It’s not the funniest movie ever, but I enjoyed myself. You prolly will too.
I fucking love zombie movies. I love zombies in general. In fact, as I have mentioned on the show, my son’s middle name is changing to “Zombie Hunter” when his adoption is final. The zombies – I love them.
All that to say, it’s perhaps even more of a drag for me when a zombie movie is disappointing. Even more so when it’s made by George Romero, a man for whom I have a great deal of respect and a pioneer in the genre.
The Plot- A bunch of college kids are filming a shoddy horror movie in the woods when they hear various news reports alleging that the dead may be coming back to life and killing people. They find some raw footage that a TV news cameraman uploaded to the internet that suggests this is indeed the case. Two students, Ridley and Francine, dip immediately to retreat to Ridley’s parent’s estate. Jason, the director of the film, decides to film continuously in the hopes of producing a documentary about the situation. Jason and crew head back to their school to find the Jason’s girlfriend Debra, and eventually they end up in a Winnebago heading to Debra’s parent’s house. They stop at a hospital and a refuge of black National Guard deserters along the way, with a couple of kills at each stop. Eventually, the group reunites at Ridley’s parent’s mansion. Hilarity does not ensue.
I really don’t have much to say about this movie. There is an unfortunate, though unsurprising, lack of practical special effects. This is obviously a low budget movie, so apparently, it’s now cheaper to do so-so CGI over good practical effects. I love me some practical effects and generally loathe CGI, but that’s the way it is. So now I’m an old man tenaciously gripping my record player in a world of iPods.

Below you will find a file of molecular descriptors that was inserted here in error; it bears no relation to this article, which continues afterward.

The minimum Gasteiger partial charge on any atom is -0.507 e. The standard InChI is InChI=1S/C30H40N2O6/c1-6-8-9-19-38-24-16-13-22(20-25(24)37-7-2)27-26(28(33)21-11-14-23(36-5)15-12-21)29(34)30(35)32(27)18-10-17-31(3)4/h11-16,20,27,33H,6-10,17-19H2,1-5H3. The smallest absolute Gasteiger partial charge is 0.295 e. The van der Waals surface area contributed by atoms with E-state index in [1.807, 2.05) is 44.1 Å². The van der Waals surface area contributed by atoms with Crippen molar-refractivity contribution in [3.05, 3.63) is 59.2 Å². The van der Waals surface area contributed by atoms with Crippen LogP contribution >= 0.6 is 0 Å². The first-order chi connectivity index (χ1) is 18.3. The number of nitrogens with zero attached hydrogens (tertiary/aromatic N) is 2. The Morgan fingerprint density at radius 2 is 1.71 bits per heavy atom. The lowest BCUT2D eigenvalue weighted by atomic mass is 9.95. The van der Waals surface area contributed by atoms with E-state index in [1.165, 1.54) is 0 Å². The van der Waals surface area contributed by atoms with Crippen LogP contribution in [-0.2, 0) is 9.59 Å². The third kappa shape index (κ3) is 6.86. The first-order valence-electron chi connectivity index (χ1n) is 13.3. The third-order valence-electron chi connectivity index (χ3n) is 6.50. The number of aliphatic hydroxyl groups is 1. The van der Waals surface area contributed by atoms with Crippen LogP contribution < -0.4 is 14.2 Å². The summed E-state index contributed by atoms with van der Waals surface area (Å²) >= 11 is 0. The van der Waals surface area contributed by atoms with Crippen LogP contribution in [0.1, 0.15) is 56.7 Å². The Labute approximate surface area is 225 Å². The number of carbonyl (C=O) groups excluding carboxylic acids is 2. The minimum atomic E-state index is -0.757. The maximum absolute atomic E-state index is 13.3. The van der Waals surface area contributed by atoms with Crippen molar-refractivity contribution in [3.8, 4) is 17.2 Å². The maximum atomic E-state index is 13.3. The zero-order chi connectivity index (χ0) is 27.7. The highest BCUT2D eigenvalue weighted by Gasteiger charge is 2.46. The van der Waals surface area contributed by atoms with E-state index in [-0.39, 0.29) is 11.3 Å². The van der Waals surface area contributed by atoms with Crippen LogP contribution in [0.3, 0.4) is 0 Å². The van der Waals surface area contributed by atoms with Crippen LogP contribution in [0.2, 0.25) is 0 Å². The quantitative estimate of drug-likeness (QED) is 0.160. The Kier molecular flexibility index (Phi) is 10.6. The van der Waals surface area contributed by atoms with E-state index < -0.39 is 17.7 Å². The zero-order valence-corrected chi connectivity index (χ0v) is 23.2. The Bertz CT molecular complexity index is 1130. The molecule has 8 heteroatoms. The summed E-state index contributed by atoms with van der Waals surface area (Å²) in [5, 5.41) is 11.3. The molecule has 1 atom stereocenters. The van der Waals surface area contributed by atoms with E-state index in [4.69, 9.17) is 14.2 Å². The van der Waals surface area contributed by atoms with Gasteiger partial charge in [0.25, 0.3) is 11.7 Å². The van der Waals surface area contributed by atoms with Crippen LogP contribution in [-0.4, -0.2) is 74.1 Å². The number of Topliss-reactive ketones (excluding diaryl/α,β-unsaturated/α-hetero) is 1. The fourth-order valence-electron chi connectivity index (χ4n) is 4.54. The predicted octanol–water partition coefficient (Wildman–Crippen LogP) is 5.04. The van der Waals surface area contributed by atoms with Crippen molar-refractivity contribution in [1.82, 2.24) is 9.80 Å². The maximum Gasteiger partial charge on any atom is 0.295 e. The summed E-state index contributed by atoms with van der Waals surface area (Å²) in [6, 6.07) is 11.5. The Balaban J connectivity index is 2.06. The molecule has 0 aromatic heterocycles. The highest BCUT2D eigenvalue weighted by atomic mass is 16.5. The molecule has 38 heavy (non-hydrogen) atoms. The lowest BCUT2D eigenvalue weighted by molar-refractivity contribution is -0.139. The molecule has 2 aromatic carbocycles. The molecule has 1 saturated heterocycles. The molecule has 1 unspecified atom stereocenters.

As a Romero fan and completionist, I’m still glad I saw this one, but unless you suffer from the same obsession as me, you can feel safe skipping it.
This is too short and complain-y to be a segment on the show, but I gotta vent about this.
As I have mentioned on the show, I work at the Vision World at Calhoun Square in Uptown, Minneapolis. It’s a small mall to be sure, but a mall nonetheless. How is it that when people ask where we are and we reply with, “On the corner of Lake and Hennepin in the Calhoun Square Mall,” no one can find us?
The mall has a sign approximately 20 feet tall at that intersection that clearly says “Calhoun Square.” I have gotten phone calls from people standing on the corner in front of Victoria’s Secret, which is across the street, asking where we are. 20 minutes later when they find their way to our store, the reason they couldn’t find us is usually some version of the following:
“This place is so hard to find! We drove around the block a few times, but nothing on the building says Vision World!”
I think, what they mean to say is, “Despite being given directions to your location, the exact address which is posted on the building, the name of the mall, and the names of the cross-streets upon which it is located, my tiny, reptilian brain is unable to see anything but the one name I have chosen to look for.”
If you think I am being too harsh, let me run some numbers for you:
Mall of America- Number of stores inside: more than 400, Number listed on the outside of the building: 4 Southdale Mall- Number of stores inside: approximately 175, Number listed on the outside of the building: 7 Burnsville Center-Number of stores inside: approximately 150, Number listed on the outside of the building: 9
You see what I’m getting at here. Either there are people out there that are completely unaware Cinnabon exists because it’s never been listed on the outside of a mall, or I’m a huge dick for thinking that you should be able to find an address based on . . . THE ADDRESS!